Reflection: Student Ownership Science Fiction Triple Feature - Section 1: Differentiated Options/Students Read Stories


I have been reading a lot about differentiation lately.  I find it really challenging to differentiate when my classes are so large and my content tends to be more focused on processes than skills.  That said, I admire classrooms wherein groups of students are working on different things at different levels, and – since we don’t have a gifted pull out program at my school – I really want to address the needs of the most able learners.

So, today I tried an experiment:  I selected three texts that were science fiction of varying levels of complexity.  I originally had planned to assign the students certain texts, but that can get complicated with reading ability and reading rate not necessarily lining up.  So, I took a stab at letting the students choose.  I gave them some information about the content of the stories, and I explained which one was longer, which was complex, etc.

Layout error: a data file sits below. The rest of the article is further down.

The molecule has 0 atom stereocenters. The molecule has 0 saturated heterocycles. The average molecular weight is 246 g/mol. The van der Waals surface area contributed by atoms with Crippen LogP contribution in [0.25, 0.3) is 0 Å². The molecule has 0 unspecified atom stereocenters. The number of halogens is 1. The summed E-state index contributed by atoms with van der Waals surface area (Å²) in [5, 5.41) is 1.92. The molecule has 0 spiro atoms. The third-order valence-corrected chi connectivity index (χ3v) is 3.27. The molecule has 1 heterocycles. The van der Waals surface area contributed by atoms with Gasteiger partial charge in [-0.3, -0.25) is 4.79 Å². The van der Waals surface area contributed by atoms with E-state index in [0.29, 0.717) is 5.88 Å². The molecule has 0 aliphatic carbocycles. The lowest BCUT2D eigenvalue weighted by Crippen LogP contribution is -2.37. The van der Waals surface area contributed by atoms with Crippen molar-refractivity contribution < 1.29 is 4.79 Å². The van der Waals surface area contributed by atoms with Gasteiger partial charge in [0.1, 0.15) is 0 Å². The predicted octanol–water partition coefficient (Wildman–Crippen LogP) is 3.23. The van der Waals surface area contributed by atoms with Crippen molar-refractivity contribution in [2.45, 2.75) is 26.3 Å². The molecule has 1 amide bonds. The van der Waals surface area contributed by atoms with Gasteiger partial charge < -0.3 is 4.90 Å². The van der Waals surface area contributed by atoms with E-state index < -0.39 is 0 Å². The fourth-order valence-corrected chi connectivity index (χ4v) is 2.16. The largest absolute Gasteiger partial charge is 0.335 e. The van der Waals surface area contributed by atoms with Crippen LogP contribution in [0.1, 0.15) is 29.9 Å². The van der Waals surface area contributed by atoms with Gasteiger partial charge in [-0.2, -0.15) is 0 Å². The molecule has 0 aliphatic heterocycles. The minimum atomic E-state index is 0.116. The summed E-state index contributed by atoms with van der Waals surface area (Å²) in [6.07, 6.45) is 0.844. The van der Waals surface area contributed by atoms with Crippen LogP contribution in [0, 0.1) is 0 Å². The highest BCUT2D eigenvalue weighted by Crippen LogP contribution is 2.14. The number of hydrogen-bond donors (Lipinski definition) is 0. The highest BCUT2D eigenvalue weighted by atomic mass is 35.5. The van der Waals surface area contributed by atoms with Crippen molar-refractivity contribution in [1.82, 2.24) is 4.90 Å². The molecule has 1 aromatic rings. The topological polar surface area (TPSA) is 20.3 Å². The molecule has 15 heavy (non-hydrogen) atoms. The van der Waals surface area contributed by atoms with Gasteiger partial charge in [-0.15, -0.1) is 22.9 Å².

The interesting thing was that the students pretty much chose well, meaning that they chose the text that was most appropriate for them.  A few kids went with the easy option, especially at the end of the day, but there were just a few.  And two students who had not chosen the “hardest” one (A Sound of Thunder) opted to read that one IN ADDITION to their selected text.

I do think that the time of year (the end) played into their decisions.  I am not sure that I would let students choose in September, without getting to know them first.  But, who knows?  Today was enlightening.

  Differentiation and Student Choice
  Student Ownership: Differentiation and Student Choice
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Science Fiction Triple Feature

Unit 5: Science Fiction
Lesson 4 of 5

Objective: SWBAT select and read a science fiction story from a short list of options; SWBAT identify the plot elements in the story; SWBAT work cooperatively to prepare productions for their classmates.

Big Idea: Aliens, Dystopias, and Time many choices, so little time.

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